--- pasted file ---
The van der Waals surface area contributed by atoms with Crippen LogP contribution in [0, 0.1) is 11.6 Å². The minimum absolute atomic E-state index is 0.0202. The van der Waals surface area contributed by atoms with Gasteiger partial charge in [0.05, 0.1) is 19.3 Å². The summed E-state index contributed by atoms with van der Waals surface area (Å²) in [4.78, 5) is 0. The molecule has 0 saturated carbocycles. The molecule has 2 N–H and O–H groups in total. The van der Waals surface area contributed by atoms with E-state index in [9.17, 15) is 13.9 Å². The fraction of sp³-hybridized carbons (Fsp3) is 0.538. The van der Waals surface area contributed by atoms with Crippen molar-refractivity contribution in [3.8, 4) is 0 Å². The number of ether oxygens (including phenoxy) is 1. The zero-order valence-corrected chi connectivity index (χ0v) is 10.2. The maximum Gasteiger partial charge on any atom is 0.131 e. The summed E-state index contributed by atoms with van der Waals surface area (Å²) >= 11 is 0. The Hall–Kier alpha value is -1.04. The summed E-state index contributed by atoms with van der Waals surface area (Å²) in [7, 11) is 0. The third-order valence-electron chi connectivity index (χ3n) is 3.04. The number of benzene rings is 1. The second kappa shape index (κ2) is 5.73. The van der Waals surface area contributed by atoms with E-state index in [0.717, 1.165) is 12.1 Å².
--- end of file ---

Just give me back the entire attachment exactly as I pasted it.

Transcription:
The van der Waals surface area contributed by atoms with Crippen LogP contribution in [0, 0.1) is 11.6 Å². The minimum absolute atomic E-state index is 0.0202. The van der Waals surface area contributed by atoms with Gasteiger partial charge in [0.05, 0.1) is 19.3 Å². The summed E-state index contributed by atoms with van der Waals surface area (Å²) in [4.78, 5) is 0. The molecule has 0 saturated carbocycles. The molecule has 2 N–H and O–H groups in total. The van der Waals surface area contributed by atoms with E-state index in [9.17, 15) is 13.9 Å². The fraction of sp³-hybridized carbons (Fsp3) is 0.538. The van der Waals surface area contributed by atoms with Crippen molar-refractivity contribution in [3.8, 4) is 0 Å². The number of ether oxygens (including phenoxy) is 1. The zero-order valence-corrected chi connectivity index (χ0v) is 10.2. The maximum Gasteiger partial charge on any atom is 0.131 e. The summed E-state index contributed by atoms with van der Waals surface area (Å²) >= 11 is 0. The Hall–Kier alpha value is -1.04. The summed E-state index contributed by atoms with van der Waals surface area (Å²) in [7, 11) is 0. The third-order valence-electron chi connectivity index (χ3n) is 3.04. The number of benzene rings is 1. The second kappa shape index (κ2) is 5.73. The van der Waals surface area contributed by atoms with E-state index in [0.717, 1.165) is 12.1 Å².